Spaniard in Austria

Photo Source:  Copyrighted © 2024
Kerry Olson  All rights reserved.  Used with permission
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People Name: Spaniard
Country: Austria
10/40 Window: No
Population: 4,200
World Population: 29,944,500
Primary Language: Spanish
Primary Religion: Christianity
Christian Adherents: 69.00 %
Evangelicals: 0.30 %
Scripture: Complete Bible
Online Audio NT: Yes
Jesus Film: Yes
Audio Recordings: Yes
People Cluster: Spanish
Affinity Bloc: Eurasian Peoples
Progress Level:

Introduction / History

In Roman times, the entire Iberian Peninsula (Spain and Portugal) was conquered by the Roman legions. When Rome fell in the 5th century, it was divided up by various Germanic tribes. This was their first meaningful contact with the Germanic peoples. Hundreds of years went by and Spain became a world power in the late 1400s. In the early 1700s, the Spanish tangled with the Austrian Habsburgs during the War of the Spanish Succession. This long war was a power struggle between various European powers.
Today small numbers of Spanish people live all over the world. There are Spanish populations in most countries of Western Europe including Austria.

What Are Their Lives Like?

Austria has a highly developed, industrial economy. Hydropower, tourism, telecommunications, manufacturing and banking are leading industries. Austria and Spain are part of the European Union. This has made it possible for Spanish people to move to Austria and find employment.
Most Spanish people occupy a middle-class position in Austrian society. They work as shop and restaurant owners and as middle managers in Austrian industries. Once Spanish adults learn the German language, they can move up to positions of influence. Spanish children quickly learn German and are able to attend Austrian universities and enter the professions.
Spanish couples in Austria tend to have small families of one to three children. Parents encourage their children to attend and graduate from universities. Young people may attend Spanish schools on Saturdays or in the evenings so they can become proficient in reading and writing Spanish. Some Spanish people marry within their group while others marry people from other groups in Austria.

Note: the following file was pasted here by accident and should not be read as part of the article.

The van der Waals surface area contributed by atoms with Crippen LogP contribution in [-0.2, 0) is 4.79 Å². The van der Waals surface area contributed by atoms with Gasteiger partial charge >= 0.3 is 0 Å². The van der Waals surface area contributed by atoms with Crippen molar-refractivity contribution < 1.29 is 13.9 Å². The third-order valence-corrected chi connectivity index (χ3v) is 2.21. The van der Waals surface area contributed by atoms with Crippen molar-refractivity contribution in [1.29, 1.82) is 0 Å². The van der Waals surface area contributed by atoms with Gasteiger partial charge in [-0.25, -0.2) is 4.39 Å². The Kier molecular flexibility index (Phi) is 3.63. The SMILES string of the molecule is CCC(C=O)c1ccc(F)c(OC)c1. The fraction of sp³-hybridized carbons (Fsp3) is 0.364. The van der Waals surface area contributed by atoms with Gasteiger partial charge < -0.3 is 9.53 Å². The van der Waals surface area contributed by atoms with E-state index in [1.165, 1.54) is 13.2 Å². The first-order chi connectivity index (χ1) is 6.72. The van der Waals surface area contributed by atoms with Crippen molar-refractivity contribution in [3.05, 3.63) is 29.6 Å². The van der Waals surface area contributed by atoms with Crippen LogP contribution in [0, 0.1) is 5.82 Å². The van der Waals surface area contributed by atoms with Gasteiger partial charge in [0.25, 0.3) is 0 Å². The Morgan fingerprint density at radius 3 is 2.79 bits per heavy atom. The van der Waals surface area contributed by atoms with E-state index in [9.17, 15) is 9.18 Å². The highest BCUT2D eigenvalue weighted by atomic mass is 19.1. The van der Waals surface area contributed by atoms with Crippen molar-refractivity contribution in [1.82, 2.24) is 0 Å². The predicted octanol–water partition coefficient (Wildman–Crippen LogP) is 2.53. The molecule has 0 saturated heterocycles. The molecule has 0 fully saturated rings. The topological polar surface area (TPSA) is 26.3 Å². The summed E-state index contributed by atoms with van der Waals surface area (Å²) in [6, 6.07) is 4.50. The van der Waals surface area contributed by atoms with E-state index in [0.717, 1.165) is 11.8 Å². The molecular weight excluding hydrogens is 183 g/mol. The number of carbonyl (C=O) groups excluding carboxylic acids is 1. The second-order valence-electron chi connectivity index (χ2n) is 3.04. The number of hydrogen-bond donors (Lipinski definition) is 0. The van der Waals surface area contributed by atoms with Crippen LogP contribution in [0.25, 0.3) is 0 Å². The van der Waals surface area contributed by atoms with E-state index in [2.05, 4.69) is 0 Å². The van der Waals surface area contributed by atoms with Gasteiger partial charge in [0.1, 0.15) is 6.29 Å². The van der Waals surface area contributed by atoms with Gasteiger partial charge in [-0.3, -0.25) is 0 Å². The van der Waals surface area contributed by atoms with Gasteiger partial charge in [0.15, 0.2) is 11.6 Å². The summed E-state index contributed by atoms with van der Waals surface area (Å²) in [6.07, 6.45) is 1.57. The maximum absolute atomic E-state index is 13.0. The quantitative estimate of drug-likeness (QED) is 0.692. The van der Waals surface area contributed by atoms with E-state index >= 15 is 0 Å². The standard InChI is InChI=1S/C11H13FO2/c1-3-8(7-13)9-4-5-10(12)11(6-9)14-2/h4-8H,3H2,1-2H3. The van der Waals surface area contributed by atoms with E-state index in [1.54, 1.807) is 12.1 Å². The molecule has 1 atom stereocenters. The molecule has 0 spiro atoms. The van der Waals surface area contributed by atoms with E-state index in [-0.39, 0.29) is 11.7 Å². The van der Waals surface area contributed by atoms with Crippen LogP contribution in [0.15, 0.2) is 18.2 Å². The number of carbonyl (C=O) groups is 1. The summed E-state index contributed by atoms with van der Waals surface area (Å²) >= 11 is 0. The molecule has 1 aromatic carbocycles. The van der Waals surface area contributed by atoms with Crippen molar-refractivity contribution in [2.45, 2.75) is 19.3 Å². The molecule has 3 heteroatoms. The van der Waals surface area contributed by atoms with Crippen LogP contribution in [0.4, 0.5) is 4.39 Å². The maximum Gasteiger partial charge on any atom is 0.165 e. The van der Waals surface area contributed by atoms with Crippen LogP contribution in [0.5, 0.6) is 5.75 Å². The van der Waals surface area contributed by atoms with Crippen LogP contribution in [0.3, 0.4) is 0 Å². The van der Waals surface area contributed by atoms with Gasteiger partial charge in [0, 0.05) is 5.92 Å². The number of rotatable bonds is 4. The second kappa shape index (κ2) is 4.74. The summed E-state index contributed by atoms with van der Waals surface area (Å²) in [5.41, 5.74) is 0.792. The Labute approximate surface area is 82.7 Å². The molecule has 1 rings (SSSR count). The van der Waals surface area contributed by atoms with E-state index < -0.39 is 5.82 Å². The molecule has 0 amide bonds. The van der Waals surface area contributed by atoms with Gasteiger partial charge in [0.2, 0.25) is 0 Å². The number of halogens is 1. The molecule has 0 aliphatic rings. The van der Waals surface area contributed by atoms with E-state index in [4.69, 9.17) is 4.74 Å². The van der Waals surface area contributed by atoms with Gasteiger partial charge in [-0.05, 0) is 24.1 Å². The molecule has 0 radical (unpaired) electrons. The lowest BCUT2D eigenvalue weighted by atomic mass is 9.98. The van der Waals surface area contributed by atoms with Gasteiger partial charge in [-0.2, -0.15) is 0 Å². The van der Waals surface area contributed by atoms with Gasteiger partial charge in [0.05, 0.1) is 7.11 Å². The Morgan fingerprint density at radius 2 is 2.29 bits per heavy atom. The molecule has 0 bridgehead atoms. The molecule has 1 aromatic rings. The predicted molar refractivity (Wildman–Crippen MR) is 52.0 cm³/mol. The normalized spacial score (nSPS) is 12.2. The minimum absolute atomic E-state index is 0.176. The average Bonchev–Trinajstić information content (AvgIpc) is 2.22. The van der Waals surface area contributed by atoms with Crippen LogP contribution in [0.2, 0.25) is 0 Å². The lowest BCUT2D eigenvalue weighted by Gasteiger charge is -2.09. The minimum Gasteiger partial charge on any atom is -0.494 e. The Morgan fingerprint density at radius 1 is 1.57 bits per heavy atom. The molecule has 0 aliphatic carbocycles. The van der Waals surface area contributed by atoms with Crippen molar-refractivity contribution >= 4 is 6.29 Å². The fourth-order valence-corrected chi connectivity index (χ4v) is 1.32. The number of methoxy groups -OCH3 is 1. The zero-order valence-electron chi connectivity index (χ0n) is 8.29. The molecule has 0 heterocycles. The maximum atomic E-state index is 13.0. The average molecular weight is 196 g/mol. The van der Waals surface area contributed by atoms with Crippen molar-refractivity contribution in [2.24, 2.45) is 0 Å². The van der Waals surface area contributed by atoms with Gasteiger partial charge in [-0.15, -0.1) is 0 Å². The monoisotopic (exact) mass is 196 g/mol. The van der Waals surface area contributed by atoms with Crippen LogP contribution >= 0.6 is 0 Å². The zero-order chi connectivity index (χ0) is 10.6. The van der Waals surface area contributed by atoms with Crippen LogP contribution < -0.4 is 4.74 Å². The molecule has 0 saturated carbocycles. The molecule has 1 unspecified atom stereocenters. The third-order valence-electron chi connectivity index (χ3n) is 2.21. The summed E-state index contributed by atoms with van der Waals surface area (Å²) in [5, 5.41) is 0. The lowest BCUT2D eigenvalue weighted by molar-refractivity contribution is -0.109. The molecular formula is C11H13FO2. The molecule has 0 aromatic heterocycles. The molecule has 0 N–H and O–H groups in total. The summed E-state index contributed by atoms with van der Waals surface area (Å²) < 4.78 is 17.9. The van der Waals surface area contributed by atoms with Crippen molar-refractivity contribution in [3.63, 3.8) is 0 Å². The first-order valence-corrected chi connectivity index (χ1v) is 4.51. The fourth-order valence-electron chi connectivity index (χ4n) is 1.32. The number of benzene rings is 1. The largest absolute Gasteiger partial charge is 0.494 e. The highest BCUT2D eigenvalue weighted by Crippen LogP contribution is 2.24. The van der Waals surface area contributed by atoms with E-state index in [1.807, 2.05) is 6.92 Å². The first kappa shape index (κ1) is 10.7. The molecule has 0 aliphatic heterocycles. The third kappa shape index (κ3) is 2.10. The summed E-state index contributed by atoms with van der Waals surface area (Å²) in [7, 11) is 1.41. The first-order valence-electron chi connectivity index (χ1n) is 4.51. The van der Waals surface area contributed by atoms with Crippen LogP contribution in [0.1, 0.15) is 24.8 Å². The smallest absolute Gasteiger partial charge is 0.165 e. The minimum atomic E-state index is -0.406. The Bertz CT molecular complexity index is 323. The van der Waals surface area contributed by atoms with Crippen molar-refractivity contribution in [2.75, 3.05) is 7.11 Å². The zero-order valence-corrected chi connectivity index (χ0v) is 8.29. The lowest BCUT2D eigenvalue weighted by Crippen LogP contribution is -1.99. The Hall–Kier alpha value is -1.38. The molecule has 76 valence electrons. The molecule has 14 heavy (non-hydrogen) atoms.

What Are Their Beliefs?

Most Spanish people are nominally Roman Catholics. The same is true for the German-speaking Austrian population. Only about 10% of the Spanish and Austrian Catholics attend mass on a weekly basis. They get married and buried by the Roman Catholic church. Their children are baptized by Roman Catholic priests into the church. Most Spanish people in Austria are more concerned with their family's economic and social well-being rather than teachings of the Roman church.
Evangelical Christians believe that the Bible is the only source of authority for Christ's church. Roman Catholics see tradition and the official teachings of the Popes and bishops as equal to or superior to the Bible. Catholics pray to God, Mary and the saints while evangelicals pray only to God. Still evangelicals and Catholics have many beliefs in common such as the Trinity and the virgin birth, the deity, crucifixion and resurrection of Jesus Christ.

What Are Their Needs?

Spaniards need to understand that they can have a personal relationship with God through Jesus Christ. Christianity is not a set of rules or system of morality. Christians can know for certain that their sins are forgiven, and they have eternal life. According to Roman Catholic teaching, one cannot be assured of one's salvation.

Prayer Points

Pray for the Holy Spirit to revive the Roman Catholic church in Austria so that it focuses on Jesus Christ.
Pray for Austrian churches to be Christ centered rather than tradition centered.
Pray that the Lord sends disciple-makers to the Spanish people in Austria.
Pray for spiritual hunger and a discernment that will keep the Spanish people in Austria away from spiritual counterfeits.

Text Source:   Joshua Project